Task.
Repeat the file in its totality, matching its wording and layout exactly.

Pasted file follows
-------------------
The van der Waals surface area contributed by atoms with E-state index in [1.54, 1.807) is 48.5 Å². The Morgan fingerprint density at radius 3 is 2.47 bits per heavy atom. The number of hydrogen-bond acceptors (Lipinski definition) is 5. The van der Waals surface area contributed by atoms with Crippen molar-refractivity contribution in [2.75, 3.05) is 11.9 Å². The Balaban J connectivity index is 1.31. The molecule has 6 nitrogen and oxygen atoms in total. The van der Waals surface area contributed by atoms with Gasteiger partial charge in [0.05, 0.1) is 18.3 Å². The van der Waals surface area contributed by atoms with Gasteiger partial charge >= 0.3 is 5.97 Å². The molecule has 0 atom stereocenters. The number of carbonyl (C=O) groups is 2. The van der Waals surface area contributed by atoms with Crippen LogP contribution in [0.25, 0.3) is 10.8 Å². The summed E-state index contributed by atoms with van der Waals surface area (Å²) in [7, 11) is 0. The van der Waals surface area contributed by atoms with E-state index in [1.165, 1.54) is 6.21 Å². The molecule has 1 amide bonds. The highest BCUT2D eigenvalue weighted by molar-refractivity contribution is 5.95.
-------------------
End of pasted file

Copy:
The van der Waals surface area contributed by atoms with E-state index in [1.54, 1.807) is 48.5 Å². The Morgan fingerprint density at radius 3 is 2.47 bits per heavy atom. The number of hydrogen-bond acceptors (Lipinski definition) is 5. The van der Waals surface area contributed by atoms with Crippen molar-refractivity contribution in [2.75, 3.05) is 11.9 Å². The Balaban J connectivity index is 1.31. The molecule has 6 nitrogen and oxygen atoms in total. The van der Waals surface area contributed by atoms with Gasteiger partial charge in [0.05, 0.1) is 18.3 Å². The van der Waals surface area contributed by atoms with Gasteiger partial charge >= 0.3 is 5.97 Å². The molecule has 0 atom stereocenters. The number of carbonyl (C=O) groups is 2. The van der Waals surface area contributed by atoms with Crippen LogP contribution in [0.25, 0.3) is 10.8 Å². The summed E-state index contributed by atoms with van der Waals surface area (Å²) in [7, 11) is 0. The van der Waals surface area contributed by atoms with E-state index in [1.165, 1.54) is 6.21 Å². The molecule has 1 amide bonds. The highest BCUT2D eigenvalue weighted by molar-refractivity contribution is 5.95.